Swagger is back for sprinting Mets
Division leaders increase lead with big bats and great start
NEW YORK -- With first place in their back pocket, the Mets just wanted to run with it. No sense in living with the mindset that it can be taken back. Instead, sprint like the race is always theirs to take.
Jose Reyes zoomed around second base and didn't look back in the fourth inning. His feet were churning so fast, they almost skipped off the dirt track as he power-boosted through the bag and raced toward third.
The Mets have always said they could keep pace with the winners. That's been the only real constant in a season that's lacked consistency. It's just that now the product is racing around corners, catapulted by the Phillies' loss and their own 7-2 win Friday over the Cardinals, pushing the Mets' divisional lead to two games.
Like his team, Reyes just kept going. And as he slid into third, charging the Mets' early lead with two more runs, Reyes showed that it's a disregard for what's behind you and the reckless charge ahead that resembles a first-place team. He almost rounded third on the overthrow, catching himself getting a little too greedy and sprawling back to the bag, his head flush against the bag.
He was a footloose cog that doesn't care where it came from but only where it's going -- and what more it can get. Phillies? Who are the Phillies? A day after claiming the top spot from a team manager Jerry Manuel admitted his group had its eyes locked onto, the Mets now want only to run forward.
"It's about us looking ahead and not in that rear view and taking care of business," third baseman David Wright said. "We can't worry about what's going on behind us, and we can only take care of what we do. And if we take care of business, good things will happen."
Three wins in a row, all against top National League teams, and the names haven't changed. If anything, a few have been subtracted.
But Carlos Delgado has reclaimed his old swing along with the admitted cool-factor of batting cleanup, smoking a two-run home run over the right-center-field wall in the fifth inning. And as if his average was always this respectable, Delgado snapped back at a reporter who asked him to explain his recent resurgence. "Why? ... Is this going to be an everyday occurrence?" he joked.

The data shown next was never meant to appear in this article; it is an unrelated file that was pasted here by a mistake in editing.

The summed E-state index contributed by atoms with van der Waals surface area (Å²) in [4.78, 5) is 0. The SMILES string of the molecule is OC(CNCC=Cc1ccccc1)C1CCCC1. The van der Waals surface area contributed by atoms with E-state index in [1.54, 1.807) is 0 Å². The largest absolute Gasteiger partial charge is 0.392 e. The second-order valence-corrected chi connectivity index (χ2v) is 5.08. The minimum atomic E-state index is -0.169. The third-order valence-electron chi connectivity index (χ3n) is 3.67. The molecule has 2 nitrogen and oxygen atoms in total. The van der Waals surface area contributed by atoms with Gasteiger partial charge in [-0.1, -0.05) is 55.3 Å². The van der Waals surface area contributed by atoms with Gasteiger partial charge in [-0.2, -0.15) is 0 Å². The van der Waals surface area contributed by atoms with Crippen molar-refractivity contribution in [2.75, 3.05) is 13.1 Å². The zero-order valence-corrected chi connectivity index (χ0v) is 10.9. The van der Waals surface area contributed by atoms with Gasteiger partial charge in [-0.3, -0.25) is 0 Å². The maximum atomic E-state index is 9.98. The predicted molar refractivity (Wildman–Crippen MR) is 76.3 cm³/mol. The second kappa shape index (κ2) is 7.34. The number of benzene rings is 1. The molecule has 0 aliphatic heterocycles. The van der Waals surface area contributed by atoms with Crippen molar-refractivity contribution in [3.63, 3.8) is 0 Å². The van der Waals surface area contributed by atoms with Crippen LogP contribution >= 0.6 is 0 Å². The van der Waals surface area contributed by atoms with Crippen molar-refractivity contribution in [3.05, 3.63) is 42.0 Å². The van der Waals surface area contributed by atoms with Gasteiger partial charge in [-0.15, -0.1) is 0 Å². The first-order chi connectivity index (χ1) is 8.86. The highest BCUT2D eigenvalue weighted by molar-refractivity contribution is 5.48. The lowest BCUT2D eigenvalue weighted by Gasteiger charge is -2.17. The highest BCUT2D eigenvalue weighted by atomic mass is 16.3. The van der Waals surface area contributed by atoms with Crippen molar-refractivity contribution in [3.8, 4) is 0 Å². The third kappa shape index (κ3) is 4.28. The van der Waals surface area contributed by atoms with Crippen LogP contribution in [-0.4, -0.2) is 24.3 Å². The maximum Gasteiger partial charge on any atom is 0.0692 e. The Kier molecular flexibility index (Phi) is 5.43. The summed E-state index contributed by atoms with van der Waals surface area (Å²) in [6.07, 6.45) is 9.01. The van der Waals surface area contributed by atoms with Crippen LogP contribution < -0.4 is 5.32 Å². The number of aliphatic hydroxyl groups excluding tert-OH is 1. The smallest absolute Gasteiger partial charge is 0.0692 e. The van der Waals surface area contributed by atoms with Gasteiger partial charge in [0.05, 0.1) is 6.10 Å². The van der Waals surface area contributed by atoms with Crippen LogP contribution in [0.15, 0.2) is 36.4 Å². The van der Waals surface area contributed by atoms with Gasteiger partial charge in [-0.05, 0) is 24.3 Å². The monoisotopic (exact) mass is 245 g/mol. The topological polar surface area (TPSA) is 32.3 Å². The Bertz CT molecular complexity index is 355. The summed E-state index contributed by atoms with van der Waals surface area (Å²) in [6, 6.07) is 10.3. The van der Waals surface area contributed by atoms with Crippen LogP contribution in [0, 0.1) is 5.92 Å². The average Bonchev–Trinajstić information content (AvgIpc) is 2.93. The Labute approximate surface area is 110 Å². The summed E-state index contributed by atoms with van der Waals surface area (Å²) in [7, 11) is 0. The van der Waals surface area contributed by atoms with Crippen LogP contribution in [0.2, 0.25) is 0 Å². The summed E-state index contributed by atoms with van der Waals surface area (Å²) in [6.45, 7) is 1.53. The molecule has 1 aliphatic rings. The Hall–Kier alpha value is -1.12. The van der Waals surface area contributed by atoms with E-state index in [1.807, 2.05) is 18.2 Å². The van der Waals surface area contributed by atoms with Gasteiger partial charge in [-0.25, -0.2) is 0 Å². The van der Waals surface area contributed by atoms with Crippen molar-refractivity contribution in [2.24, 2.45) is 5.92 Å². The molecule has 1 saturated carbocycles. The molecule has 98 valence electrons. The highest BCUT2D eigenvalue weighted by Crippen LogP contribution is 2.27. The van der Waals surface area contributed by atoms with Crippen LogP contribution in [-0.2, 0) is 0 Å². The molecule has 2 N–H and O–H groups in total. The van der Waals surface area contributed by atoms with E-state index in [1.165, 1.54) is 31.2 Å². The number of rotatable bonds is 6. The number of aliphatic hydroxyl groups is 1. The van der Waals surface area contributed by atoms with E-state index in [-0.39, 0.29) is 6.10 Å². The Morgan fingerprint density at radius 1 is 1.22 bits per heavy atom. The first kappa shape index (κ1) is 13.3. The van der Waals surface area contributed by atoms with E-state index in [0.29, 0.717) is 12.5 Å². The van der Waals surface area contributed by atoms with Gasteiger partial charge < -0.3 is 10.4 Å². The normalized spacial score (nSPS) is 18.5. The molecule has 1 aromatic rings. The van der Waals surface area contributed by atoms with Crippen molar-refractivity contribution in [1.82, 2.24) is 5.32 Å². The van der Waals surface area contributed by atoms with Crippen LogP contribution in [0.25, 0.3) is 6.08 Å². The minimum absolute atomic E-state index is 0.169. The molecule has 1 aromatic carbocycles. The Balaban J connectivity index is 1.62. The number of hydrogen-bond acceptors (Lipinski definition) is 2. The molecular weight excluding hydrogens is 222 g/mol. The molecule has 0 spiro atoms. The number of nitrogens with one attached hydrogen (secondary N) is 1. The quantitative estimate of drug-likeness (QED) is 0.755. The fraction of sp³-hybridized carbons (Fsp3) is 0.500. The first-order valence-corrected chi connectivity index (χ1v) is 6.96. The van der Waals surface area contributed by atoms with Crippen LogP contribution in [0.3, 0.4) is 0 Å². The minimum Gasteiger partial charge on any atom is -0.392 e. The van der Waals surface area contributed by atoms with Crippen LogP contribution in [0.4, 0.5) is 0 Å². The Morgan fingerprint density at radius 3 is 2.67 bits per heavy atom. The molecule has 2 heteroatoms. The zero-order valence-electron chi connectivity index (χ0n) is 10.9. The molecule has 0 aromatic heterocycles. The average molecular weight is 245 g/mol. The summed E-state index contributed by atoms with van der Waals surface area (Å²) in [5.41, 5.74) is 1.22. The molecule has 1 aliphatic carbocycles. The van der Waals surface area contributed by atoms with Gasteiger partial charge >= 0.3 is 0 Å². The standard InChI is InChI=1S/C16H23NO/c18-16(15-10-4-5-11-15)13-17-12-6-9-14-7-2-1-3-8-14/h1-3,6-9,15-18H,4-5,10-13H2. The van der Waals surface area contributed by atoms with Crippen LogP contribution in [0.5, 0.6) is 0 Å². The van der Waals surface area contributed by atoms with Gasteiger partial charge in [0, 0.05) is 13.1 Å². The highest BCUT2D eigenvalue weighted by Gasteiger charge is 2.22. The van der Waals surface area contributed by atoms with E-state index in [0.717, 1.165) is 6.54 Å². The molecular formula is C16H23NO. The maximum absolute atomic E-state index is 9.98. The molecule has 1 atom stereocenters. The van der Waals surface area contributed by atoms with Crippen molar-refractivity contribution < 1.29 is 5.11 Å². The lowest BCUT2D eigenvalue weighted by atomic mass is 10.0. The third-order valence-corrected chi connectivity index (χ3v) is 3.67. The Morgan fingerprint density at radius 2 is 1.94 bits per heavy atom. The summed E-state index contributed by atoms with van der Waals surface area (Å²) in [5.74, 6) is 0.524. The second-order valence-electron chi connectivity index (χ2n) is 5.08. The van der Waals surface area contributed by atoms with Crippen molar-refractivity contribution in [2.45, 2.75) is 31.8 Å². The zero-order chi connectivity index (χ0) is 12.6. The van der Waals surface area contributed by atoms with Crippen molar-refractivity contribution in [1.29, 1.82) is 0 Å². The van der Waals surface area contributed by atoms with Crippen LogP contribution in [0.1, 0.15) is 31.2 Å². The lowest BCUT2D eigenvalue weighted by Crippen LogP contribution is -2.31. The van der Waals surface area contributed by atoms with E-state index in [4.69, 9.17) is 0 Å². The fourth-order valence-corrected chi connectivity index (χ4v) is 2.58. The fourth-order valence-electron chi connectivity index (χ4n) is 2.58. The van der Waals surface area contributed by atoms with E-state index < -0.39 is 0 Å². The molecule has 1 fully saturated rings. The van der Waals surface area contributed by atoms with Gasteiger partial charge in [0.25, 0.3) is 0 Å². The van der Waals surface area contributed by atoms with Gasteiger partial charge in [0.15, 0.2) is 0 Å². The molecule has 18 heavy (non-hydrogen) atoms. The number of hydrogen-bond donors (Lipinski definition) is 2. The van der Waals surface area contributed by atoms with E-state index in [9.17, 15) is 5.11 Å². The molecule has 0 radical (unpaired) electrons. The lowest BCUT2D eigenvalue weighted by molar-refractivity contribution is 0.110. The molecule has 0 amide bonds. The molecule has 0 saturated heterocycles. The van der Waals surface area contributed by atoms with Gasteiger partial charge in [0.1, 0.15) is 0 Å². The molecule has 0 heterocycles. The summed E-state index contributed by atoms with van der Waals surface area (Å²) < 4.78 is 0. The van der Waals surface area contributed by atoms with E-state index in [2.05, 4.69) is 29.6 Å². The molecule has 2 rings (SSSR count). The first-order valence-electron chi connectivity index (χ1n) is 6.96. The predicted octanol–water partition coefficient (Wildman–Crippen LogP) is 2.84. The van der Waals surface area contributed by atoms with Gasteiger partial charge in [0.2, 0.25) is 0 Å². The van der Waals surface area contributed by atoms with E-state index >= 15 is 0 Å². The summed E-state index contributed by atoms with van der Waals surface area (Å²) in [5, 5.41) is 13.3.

Endy Chavez, an outfielder heralded for his defense, touched the bases regularly with a 4-for-5 night from the plate. Add that to the already consistent bats of Wright, Reyes, and, despite the absence of Carlos Beltran's offense, the Mets are still rolling.
"There's no more tomorrow. We have to go now," Chavez said.
They act as if there is no yesterday, either. When Mike Pelfrey was asked to remember his last loss, he contorted his lips and squinted as if those memories were lost. "Was it against Florida?" Pelfrey asked, truly unsure. It was, in fact, May 26 against the Marlins that the 24-year-old pitcher dropped to 2-6.
Now he has won seven out of his last eight starts, allowing one run over seven innings Friday. He could easily take credit for his own success, but instead deferred praise to his teammates, the same players who struggled to drive in runs earlier in the season.
What he did say resembled a hard self-critic. His pitches weren't breaking as well as he would like, Pelfrey said. He discussed a fastball -- a pitch that other Mets were describing as unhittable -- and pared his success down to nothing more than better location. Run support helps, too.
It's with the assurance that this winning thing isn't so new and special that he shrugs it all off, but Manuel has watched with great enjoyment as Pelfrey has morphed into one of the most feared young arms in the game. Actually -- scratch that -- he's always been that good.
"Everybody, regardless of how good they are or how good they say they are, in the Major Leagues, if you can have some success, it helps tremendously," Manuel said. "We all know how he struggled kind of early, but we saw good stuff the entire time."
Starting pitching has been a mainstay during Manuel's tenure -- producing a 22-12 record under his leadership -- and Pelfrey was the Mets' fifth straight pitcher to go seven or more innings. Duaner Sanchez was the only sorry arm after the game, loading the bases in the ninth and having to be saved by fellow reliever Aaron Heilman.
Manuel's lone moment of fright squashed, he came away from Friday's victory sensing a growing swagger among a group that has always tried to portray such an attitude.
"Well, shoot, in the ninth, when it was 7-1, I didn't like that. It was kind of tight," Manuel kidded. "They feel very good about themselves and they are comfortable."
The only awkward moment of the night might have come when the other Reyes, second baseman Argenis, hit his first career home run in the seventh inning. Under strict orders from Delgado, the bench gave the rookie the silent treatment.
Loose but still focused, the Mets are rolling. And they believe it.
"We hit our stride where we are playing our best baseball," Wright said. "I have said it a million times, but we are confident. We go out there in every game and expect to win. That's a mark of a winning team, a team that goes out there and is surprised to lose and expects to win every day."
Jon Blau is an associate reporter for MLB.com. This story was not subject to the approval of Major League Baseball or its clubs.